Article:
Share & share alike, a saying several hundred years old. Do we still do it? How well do we share what we learn?
Dynamic organisations are good at identifying problems, they solve them quickly and just as importantly, they share the new knowledge far & wide throughout their organisation. There are many ways to do this, some more effective than others. Personally I prefer active sharing, actually getting people together & showing them the story behind the newly gained knowledge. This also has the additional effect of building relationships & networks – easier to ask someone you’ve met before about something that cold calling a name on a data file.
Of course this isn’t always practical, one page lessons can be good ways of communicating new information, new standards, things recently discovered, but this method doesn’t always convey the process that led to the new knowledge, or why the new knowledge is important to understand.
Another method, one I am not fond of, at all, is the shared database. Sure, they can be great for all manner of applications, and in some cases they are useful, but for a disparate workforce with a wide variety of activities & focuses, the ability to find things useful to one area that were learned or discovered elsewhere becomes difficult. It may be as simple as the language or terminology used for similar items that causes searches to result with nothing useful. It may also be like trying to find a needle in a haystack – we add so many items to the database that it is virtually impossible to find something relevant when it is needed.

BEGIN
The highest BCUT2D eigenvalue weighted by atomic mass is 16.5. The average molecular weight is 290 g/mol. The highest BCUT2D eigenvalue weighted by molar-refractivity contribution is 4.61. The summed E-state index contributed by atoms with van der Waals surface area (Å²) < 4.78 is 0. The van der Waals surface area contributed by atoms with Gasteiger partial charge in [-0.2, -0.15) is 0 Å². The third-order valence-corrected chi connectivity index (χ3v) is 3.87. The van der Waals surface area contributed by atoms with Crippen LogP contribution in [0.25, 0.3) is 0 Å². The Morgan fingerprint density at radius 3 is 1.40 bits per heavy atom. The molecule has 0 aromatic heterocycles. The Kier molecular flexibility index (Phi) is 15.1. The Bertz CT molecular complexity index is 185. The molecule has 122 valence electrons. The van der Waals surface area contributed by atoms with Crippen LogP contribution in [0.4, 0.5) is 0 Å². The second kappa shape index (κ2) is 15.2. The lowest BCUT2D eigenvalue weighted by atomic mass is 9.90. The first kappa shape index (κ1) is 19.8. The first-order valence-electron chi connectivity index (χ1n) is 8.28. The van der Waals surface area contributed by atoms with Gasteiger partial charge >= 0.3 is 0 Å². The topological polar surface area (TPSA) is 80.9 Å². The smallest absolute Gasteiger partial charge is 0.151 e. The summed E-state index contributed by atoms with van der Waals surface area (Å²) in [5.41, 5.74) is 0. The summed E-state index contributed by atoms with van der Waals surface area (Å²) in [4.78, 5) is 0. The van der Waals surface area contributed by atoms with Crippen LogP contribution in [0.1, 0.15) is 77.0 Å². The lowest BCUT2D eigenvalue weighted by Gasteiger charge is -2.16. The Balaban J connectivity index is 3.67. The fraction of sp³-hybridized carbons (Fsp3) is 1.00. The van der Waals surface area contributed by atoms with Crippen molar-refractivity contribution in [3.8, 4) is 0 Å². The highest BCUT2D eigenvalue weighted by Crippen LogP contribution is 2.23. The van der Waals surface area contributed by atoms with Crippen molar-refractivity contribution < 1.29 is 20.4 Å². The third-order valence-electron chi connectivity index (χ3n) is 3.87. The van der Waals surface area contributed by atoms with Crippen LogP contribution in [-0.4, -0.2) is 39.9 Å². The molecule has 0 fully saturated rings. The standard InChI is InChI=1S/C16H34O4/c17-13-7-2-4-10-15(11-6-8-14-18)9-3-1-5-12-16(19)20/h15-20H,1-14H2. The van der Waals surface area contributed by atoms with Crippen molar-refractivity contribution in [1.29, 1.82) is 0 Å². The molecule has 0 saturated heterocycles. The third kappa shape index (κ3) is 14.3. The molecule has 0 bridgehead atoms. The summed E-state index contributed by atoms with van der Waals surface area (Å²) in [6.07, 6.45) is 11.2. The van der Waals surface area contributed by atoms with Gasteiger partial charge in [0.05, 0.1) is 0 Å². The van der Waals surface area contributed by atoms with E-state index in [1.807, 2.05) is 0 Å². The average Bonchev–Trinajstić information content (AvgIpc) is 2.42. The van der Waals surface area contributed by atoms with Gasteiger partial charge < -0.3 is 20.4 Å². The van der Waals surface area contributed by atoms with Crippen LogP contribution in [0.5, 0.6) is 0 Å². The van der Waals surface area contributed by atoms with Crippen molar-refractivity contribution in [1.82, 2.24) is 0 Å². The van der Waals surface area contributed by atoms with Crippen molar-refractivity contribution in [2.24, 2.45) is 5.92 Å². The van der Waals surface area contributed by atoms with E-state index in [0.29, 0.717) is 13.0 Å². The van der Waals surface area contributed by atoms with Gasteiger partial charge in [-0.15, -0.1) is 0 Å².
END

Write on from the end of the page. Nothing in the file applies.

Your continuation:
No matter which method you chose, and the above list is in no way exhaustive, think about the effects, the simplicity of use, the value of the knowledge transfer and arguably, most importantly, what you are actually trying to achieve. One hopes it is not a tick in an audit box!